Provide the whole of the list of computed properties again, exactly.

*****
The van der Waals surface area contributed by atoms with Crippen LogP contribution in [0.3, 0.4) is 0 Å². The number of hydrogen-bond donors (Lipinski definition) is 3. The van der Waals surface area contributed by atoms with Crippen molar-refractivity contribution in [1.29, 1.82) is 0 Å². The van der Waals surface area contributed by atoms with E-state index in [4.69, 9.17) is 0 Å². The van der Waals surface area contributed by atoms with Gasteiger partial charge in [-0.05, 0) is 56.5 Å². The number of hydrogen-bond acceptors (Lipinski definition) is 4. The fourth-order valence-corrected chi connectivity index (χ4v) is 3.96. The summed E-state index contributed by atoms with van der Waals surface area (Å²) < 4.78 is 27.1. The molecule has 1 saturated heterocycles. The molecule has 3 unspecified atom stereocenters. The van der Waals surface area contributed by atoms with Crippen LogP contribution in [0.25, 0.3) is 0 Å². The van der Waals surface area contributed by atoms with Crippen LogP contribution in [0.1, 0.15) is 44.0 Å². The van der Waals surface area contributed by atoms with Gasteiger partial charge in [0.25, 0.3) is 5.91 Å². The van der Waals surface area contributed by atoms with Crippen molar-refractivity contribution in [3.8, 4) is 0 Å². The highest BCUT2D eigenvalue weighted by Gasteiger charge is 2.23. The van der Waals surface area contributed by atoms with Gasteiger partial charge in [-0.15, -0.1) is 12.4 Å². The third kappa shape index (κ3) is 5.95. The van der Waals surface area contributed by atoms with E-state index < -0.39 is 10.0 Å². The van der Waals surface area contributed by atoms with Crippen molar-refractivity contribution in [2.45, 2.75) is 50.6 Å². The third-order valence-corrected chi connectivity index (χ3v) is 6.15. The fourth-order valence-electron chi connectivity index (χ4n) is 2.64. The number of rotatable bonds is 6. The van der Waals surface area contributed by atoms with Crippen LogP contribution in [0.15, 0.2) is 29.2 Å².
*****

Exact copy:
The van der Waals surface area contributed by atoms with Crippen LogP contribution in [0.3, 0.4) is 0 Å². The number of hydrogen-bond donors (Lipinski definition) is 3. The van der Waals surface area contributed by atoms with Crippen molar-refractivity contribution in [1.29, 1.82) is 0 Å². The van der Waals surface area contributed by atoms with E-state index in [4.69, 9.17) is 0 Å². The van der Waals surface area contributed by atoms with Gasteiger partial charge in [-0.05, 0) is 56.5 Å². The number of hydrogen-bond acceptors (Lipinski definition) is 4. The fourth-order valence-corrected chi connectivity index (χ4v) is 3.96. The summed E-state index contributed by atoms with van der Waals surface area (Å²) < 4.78 is 27.1. The molecule has 1 saturated heterocycles. The molecule has 3 unspecified atom stereocenters. The van der Waals surface area contributed by atoms with Crippen LogP contribution in [0.25, 0.3) is 0 Å². The van der Waals surface area contributed by atoms with Crippen LogP contribution in [0.1, 0.15) is 44.0 Å². The van der Waals surface area contributed by atoms with Gasteiger partial charge in [0.25, 0.3) is 5.91 Å². The van der Waals surface area contributed by atoms with Crippen molar-refractivity contribution in [3.8, 4) is 0 Å². The highest BCUT2D eigenvalue weighted by Gasteiger charge is 2.23. The van der Waals surface area contributed by atoms with Gasteiger partial charge in [-0.15, -0.1) is 12.4 Å². The third kappa shape index (κ3) is 5.95. The van der Waals surface area contributed by atoms with E-state index < -0.39 is 10.0 Å². The van der Waals surface area contributed by atoms with Crippen molar-refractivity contribution in [2.45, 2.75) is 50.6 Å². The third-order valence-corrected chi connectivity index (χ3v) is 6.15. The fourth-order valence-electron chi connectivity index (χ4n) is 2.64. The number of rotatable bonds is 6. The van der Waals surface area contributed by atoms with Crippen LogP contribution in [0.15, 0.2) is 29.2 Å².